Possible causes of white spots

While a loss of pigmentation can be worrying, it isn’t always a cause for concern. Take a look at some of the most common causes of white spots and be sure to visit a doctor to discover the exact cause of yours. There are many reasons white spots can occur and only a professional can diagnose your specific concern.

White spots on the skin (with pictures)

Hypopigmentation treatments

Hypopigmentation is usually a harmless condition but it is difficult to treat. However, some specialized creams, topical treatments, laser treatments or prescription medications recommended by a doctor or dermatologist, can help minimize the appearance of white spots or patches.

Skin Pigmentation: What it is and common disorders

Common treatments for white spots include:

Topical creams:

Topical creams can be prescribed by a doctor and they work by bleaching the skin so that the hypopigmented area will easily blend in with the surrounding areas. Hydroquinone or TriLuma are two creams that are often prescribed. Topical retinoids, corticosteroids, glycolic acid, azelaic acid and L-Ascorbic acid (vitamin C) are also sometimes used.

Light treatments:

Intense Pulsed Light (IPL) treatments and laser treatments can sometimes be effective in reducing the appearance of white spots. IPL, also known as flashlamp therapy, is an on-invasive treatment that targets the lower levels of the skin(dermis)using high-intensity pulses of visible light. This causes micro-injuries to the skin which helps encourage new collagen production in the affected area, resulting in a more even complexion.

IPL is similar to laser treatments in the fact that they both use light waves, but laser treatments use a single wavelength of light while IPL uses a broad spectrum in combination with filters.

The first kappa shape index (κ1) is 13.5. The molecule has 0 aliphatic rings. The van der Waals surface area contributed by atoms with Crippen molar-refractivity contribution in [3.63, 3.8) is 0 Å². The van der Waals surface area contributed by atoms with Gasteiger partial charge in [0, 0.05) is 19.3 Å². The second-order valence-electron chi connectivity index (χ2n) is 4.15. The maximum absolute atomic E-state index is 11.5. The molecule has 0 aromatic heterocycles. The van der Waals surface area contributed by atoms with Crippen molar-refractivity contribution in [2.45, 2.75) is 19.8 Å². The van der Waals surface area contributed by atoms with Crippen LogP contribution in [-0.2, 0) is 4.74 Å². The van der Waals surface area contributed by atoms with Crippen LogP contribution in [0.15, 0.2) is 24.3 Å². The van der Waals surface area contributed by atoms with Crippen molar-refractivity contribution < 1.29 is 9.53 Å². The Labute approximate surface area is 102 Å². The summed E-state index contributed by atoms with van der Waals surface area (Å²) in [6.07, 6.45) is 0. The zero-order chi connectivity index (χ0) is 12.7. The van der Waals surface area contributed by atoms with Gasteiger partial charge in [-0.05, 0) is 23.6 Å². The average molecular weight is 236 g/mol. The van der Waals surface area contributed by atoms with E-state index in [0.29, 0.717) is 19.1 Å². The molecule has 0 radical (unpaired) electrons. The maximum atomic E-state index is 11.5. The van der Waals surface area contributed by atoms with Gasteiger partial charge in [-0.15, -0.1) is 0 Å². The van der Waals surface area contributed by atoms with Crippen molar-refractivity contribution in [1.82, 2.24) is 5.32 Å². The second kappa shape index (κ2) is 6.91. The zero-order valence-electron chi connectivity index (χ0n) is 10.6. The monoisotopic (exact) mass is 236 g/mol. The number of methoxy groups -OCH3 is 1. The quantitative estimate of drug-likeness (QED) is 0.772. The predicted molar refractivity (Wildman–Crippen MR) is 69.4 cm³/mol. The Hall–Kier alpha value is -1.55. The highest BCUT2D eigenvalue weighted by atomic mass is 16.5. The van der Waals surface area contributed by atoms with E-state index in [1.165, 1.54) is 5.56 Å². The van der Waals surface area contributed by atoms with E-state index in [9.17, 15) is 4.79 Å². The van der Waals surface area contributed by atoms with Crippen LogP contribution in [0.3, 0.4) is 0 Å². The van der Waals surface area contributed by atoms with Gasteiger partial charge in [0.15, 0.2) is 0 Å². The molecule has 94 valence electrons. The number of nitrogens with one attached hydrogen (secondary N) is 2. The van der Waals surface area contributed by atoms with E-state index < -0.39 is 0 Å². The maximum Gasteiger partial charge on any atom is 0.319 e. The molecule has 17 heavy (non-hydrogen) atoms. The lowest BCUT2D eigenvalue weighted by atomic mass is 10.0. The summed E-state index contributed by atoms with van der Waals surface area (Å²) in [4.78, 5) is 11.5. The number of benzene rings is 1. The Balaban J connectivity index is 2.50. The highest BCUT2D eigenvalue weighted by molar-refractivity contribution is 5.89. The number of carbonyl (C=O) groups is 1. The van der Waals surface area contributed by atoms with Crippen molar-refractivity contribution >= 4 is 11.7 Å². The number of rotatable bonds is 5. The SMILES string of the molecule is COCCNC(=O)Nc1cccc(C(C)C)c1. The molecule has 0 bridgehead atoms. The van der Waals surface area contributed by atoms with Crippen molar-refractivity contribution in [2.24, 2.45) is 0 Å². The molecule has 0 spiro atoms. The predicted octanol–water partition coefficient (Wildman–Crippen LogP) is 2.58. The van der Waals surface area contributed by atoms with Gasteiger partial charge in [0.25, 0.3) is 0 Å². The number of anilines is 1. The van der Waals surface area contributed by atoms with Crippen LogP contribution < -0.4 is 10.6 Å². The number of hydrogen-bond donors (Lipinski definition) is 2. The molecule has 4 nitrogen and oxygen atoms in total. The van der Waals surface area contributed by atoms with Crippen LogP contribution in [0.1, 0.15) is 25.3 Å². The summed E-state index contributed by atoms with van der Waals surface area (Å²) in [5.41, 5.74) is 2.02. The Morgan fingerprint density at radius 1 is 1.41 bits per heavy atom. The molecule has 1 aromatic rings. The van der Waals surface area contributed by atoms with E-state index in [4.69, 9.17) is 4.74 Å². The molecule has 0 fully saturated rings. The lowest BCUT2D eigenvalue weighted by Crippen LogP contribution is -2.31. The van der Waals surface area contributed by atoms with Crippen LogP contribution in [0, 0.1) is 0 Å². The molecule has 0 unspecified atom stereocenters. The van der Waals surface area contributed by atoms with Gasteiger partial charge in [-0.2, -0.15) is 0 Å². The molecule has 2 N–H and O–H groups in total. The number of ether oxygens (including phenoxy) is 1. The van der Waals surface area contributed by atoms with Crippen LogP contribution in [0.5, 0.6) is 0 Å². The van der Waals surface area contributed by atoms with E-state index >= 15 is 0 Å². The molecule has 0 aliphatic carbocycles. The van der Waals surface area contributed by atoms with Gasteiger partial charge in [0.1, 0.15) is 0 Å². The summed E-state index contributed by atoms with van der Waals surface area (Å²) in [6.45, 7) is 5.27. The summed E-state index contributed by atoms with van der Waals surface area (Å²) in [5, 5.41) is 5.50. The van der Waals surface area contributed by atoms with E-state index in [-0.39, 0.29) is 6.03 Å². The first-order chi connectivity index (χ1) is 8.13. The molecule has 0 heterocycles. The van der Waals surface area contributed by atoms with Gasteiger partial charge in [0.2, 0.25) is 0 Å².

In addition, laser treatments can either be ablative or-ablative. Ablative laser treatments cause injury to the top layers of the skin which are then removed while non-ablative treatments target the lower layers of the skin through heat damage. Popular non-ablative laser treatment is the Fraxel laser treatment. Only a doctor or dermatologist can advise which type of light treatment is best for you.

Prescription medications: 

In more extreme cases, prescription medications are sometimes prescribed to reduce the appearance of white spots. In the case of fungal infections like tinea versicolor, anti-fungal pills will be prescribed.

Drugs that target your immune systems, like azathioprine, cyclosporine, or methotrexate, will sometimes be prescribed for conditions like eczema or lichen sclerosis.

Dermabrasion: 

In some instances, dermabrasion may be recommended to treat white spots. Dermabrasion works by essentially “sanding” down the top layer of the skin with a wire brush or diamond wheel with rough edges.

Like the light treatments, this process is injuring the skin to stimulate the healing process, leaving newly refreshed skin in the end.

Dermabrasion works best on the face as this area of skin heals quicker than the skin on other parts of the body. Dermabrasion is more commonly used to heal scars, but a dermatologist can advise if it is the right course of treatment for specific hypopigmentation cases.

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